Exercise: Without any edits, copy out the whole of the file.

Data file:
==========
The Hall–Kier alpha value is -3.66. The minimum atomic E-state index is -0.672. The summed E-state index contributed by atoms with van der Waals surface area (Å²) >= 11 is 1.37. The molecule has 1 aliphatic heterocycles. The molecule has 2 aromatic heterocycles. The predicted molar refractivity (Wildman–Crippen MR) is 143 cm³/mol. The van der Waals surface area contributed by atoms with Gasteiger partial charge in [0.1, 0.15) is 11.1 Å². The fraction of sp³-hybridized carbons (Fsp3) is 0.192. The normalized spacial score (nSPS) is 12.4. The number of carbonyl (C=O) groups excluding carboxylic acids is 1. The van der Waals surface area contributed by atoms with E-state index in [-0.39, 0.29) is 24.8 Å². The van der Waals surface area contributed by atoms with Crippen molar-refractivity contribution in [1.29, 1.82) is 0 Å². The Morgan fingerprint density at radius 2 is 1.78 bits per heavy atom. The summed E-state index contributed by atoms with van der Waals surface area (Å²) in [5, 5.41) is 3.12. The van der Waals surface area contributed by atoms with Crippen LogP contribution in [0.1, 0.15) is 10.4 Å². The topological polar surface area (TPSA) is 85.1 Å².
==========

The Hall–Kier alpha value is -3.66. The minimum atomic E-state index is -0.672. The summed E-state index contributed by atoms with van der Waals surface area (Å²) >= 11 is 1.37. The molecule has 1 aliphatic heterocycles. The molecule has 2 aromatic heterocycles. The predicted molar refractivity (Wildman–Crippen MR) is 143 cm³/mol. The van der Waals surface area contributed by atoms with Gasteiger partial charge in [0.1, 0.15) is 11.1 Å². The fraction of sp³-hybridized carbons (Fsp3) is 0.192. The normalized spacial score (nSPS) is 12.4. The number of carbonyl (C=O) groups excluding carboxylic acids is 1. The van der Waals surface area contributed by atoms with E-state index in [-0.39, 0.29) is 24.8 Å². The van der Waals surface area contributed by atoms with Crippen molar-refractivity contribution in [1.29, 1.82) is 0 Å². The Morgan fingerprint density at radius 2 is 1.78 bits per heavy atom. The summed E-state index contributed by atoms with van der Waals surface area (Å²) in [5, 5.41) is 3.12. The van der Waals surface area contributed by atoms with Crippen LogP contribution in [0.1, 0.15) is 10.4 Å². The topological polar surface area (TPSA) is 85.1 Å².